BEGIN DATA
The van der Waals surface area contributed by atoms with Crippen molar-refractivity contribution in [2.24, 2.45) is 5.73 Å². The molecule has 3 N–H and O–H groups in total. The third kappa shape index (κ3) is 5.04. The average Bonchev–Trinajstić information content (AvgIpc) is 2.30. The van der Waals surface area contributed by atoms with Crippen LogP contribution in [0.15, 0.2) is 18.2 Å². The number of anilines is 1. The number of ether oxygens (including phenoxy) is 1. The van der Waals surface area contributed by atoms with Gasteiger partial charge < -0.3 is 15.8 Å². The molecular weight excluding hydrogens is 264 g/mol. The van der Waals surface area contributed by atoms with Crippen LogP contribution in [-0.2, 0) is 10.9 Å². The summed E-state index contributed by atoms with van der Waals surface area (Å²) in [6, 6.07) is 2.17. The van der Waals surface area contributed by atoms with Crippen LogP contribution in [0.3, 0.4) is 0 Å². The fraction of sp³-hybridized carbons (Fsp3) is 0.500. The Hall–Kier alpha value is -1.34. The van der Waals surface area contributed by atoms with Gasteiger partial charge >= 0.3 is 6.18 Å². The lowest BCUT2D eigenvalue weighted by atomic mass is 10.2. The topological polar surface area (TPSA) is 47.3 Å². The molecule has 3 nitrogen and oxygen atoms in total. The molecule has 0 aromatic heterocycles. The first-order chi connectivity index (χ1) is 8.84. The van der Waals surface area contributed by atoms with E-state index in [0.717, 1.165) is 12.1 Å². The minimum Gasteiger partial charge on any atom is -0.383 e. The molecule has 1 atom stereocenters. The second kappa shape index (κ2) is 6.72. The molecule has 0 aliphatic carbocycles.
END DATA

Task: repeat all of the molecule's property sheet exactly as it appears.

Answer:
The van der Waals surface area contributed by atoms with Crippen molar-refractivity contribution in [2.24, 2.45) is 5.73 Å². The molecule has 3 N–H and O–H groups in total. The third kappa shape index (κ3) is 5.04. The average Bonchev–Trinajstić information content (AvgIpc) is 2.30. The van der Waals surface area contributed by atoms with Crippen LogP contribution in [0.15, 0.2) is 18.2 Å². The number of anilines is 1. The number of ether oxygens (including phenoxy) is 1. The van der Waals surface area contributed by atoms with Gasteiger partial charge < -0.3 is 15.8 Å². The molecular weight excluding hydrogens is 264 g/mol. The van der Waals surface area contributed by atoms with Crippen LogP contribution in [-0.2, 0) is 10.9 Å². The summed E-state index contributed by atoms with van der Waals surface area (Å²) in [6, 6.07) is 2.17. The van der Waals surface area contributed by atoms with Crippen LogP contribution in [0.3, 0.4) is 0 Å². The fraction of sp³-hybridized carbons (Fsp3) is 0.500. The Hall–Kier alpha value is -1.34. The van der Waals surface area contributed by atoms with Gasteiger partial charge >= 0.3 is 6.18 Å². The lowest BCUT2D eigenvalue weighted by atomic mass is 10.2. The topological polar surface area (TPSA) is 47.3 Å². The molecule has 3 nitrogen and oxygen atoms in total. The molecule has 0 aromatic heterocycles. The first-order chi connectivity index (χ1) is 8.84. The van der Waals surface area contributed by atoms with E-state index in [0.717, 1.165) is 12.1 Å². The minimum Gasteiger partial charge on any atom is -0.383 e. The molecule has 1 atom stereocenters. The second kappa shape index (κ2) is 6.72. The molecule has 0 aliphatic carbocycles.